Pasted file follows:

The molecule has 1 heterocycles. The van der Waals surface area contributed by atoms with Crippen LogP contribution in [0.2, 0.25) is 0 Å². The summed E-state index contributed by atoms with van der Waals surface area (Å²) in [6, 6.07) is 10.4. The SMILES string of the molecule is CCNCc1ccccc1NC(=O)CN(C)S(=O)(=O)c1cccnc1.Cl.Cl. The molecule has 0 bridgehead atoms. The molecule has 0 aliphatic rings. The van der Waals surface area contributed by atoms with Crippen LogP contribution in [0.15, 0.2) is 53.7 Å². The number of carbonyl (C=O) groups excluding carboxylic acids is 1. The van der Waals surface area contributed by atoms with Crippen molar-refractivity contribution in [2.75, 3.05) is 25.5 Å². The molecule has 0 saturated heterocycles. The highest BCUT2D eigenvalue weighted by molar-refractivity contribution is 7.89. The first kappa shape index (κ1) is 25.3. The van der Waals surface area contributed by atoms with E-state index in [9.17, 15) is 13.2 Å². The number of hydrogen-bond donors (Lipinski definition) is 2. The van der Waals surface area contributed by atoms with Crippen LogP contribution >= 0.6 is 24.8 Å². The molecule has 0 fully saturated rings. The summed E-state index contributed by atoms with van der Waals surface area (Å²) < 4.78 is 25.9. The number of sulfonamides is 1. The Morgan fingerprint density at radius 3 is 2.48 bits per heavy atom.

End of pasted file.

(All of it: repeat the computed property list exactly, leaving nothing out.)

The molecule has 1 heterocycles. The van der Waals surface area contributed by atoms with Crippen LogP contribution in [0.2, 0.25) is 0 Å². The summed E-state index contributed by atoms with van der Waals surface area (Å²) in [6, 6.07) is 10.4. The SMILES string of the molecule is CCNCc1ccccc1NC(=O)CN(C)S(=O)(=O)c1cccnc1.Cl.Cl. The molecule has 0 bridgehead atoms. The molecule has 0 aliphatic rings. The van der Waals surface area contributed by atoms with Crippen LogP contribution in [0.15, 0.2) is 53.7 Å². The number of carbonyl (C=O) groups excluding carboxylic acids is 1. The van der Waals surface area contributed by atoms with Crippen molar-refractivity contribution in [2.75, 3.05) is 25.5 Å². The molecule has 0 saturated heterocycles. The highest BCUT2D eigenvalue weighted by molar-refractivity contribution is 7.89. The first kappa shape index (κ1) is 25.3. The van der Waals surface area contributed by atoms with E-state index in [9.17, 15) is 13.2 Å². The number of hydrogen-bond donors (Lipinski definition) is 2. The van der Waals surface area contributed by atoms with Crippen LogP contribution >= 0.6 is 24.8 Å². The molecule has 0 fully saturated rings. The summed E-state index contributed by atoms with van der Waals surface area (Å²) < 4.78 is 25.9. The number of sulfonamides is 1. The Morgan fingerprint density at radius 3 is 2.48 bits per heavy atom.